I have worked for more than 10 years with system integration and the development of business processes and I feel right at home no matter what the environment is. I get a buzz out of making the lives of colleagues easier when I save them a day’s work with a script or tool that they can use over and over again for instance. Now as an IT manager we can tackle bigger problems using full blown web services and more.
But what sort of problems does one encounter?
Business processes pervade the entire organisation so improvements can be made in all departments from consolidating system dimensioning and system costing to automating software releases and more. But even a product the company is trying to develop and sell requires proper lifecycle management such as packaging tools, streamlined installation, etc., etc. It all points to efficiency: well-defined business processes supported by tools that can automate as much as possible.
How does one identify a problem?
Sometimes the problem is obvious because one hears the complaints at the coffee break but more often people can’t see any problems or understand that it is possible to do things more productively and efficiently. An employee is often given one particular task to do: they receive some information, perform their assignment and pass on the result. Of course, an employee can become more efficient at their assignment but they are often unable to influence the quality and timeliness of the information they receive. This observation applies equally to non-technical (managers, sales, marketing, customer services) and technical (developers, testers) staff.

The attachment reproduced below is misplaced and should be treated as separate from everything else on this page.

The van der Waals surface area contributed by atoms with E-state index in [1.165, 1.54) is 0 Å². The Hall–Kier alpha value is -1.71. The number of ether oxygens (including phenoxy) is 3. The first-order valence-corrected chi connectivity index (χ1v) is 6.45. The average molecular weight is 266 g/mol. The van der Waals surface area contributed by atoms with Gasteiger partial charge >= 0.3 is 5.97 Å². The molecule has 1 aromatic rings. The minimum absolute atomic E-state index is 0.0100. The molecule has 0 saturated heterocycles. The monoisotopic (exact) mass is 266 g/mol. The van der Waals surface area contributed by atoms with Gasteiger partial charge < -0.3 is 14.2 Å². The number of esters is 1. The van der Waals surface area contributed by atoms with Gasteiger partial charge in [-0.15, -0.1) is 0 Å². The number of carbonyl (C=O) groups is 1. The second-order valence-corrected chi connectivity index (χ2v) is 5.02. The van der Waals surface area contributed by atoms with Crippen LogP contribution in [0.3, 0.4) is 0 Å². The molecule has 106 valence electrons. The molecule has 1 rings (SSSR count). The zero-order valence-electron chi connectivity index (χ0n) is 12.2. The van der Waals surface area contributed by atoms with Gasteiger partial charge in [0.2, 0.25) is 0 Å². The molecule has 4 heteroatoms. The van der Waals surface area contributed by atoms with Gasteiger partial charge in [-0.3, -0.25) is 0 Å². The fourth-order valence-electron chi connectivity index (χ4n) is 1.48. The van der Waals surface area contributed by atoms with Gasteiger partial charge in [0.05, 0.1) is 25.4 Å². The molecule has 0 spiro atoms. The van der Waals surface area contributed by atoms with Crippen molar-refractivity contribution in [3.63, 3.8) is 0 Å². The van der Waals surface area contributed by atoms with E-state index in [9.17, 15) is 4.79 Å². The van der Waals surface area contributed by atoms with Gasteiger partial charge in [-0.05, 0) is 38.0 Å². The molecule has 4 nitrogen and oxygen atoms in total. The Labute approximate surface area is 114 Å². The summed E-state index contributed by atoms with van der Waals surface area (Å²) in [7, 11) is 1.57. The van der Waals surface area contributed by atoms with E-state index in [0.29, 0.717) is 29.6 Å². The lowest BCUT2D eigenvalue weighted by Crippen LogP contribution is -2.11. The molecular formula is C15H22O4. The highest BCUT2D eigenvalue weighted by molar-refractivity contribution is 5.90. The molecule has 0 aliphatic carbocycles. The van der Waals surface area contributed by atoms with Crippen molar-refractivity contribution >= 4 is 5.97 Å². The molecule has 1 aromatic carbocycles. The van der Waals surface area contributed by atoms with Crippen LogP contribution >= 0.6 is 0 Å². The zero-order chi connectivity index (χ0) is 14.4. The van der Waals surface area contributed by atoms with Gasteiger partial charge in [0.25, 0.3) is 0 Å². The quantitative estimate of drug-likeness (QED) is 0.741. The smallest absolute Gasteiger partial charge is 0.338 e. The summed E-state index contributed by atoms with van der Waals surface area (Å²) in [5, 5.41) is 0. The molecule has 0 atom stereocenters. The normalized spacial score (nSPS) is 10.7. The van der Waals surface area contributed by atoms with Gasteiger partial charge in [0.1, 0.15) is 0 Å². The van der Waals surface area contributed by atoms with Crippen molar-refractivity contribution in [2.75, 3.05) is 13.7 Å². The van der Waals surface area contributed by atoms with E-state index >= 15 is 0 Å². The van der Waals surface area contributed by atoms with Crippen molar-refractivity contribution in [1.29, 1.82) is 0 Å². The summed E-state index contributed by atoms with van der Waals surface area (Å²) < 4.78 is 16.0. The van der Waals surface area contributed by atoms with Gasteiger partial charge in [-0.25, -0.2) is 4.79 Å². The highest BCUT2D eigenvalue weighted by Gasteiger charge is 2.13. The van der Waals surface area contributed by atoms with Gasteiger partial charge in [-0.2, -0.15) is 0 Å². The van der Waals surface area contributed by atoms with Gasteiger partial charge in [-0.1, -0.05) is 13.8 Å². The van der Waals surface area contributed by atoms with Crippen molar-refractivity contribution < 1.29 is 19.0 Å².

Is the solution for everyone?
I have worked in companies big (10,000+) and small (<10) and they have all benefited from improvements to their business processes. The solution will always fit the problem, small companies have simple business processes (agile or otherwise) that do not require much investment to improve or automate. Small companies also benefit greatly from having a system integrator role by allowing developers to focus on those first product releases.
After all this time it surprises me that I have met so few others in the software industry that work in this area or with these issues. One reason is perhaps that it is not one role nor is it limited to specific tools or programming languages. Rather than being a specialist, one is working as more of a generalist and this does not fit well with job vacancies which are usually looking for specific competencies. It is more by chance than design that I ended up on this career path, but once on it I never looked back. So I am going to explore those topics that interest me and as a goal see if I can’t make a good business case for some would-be employer.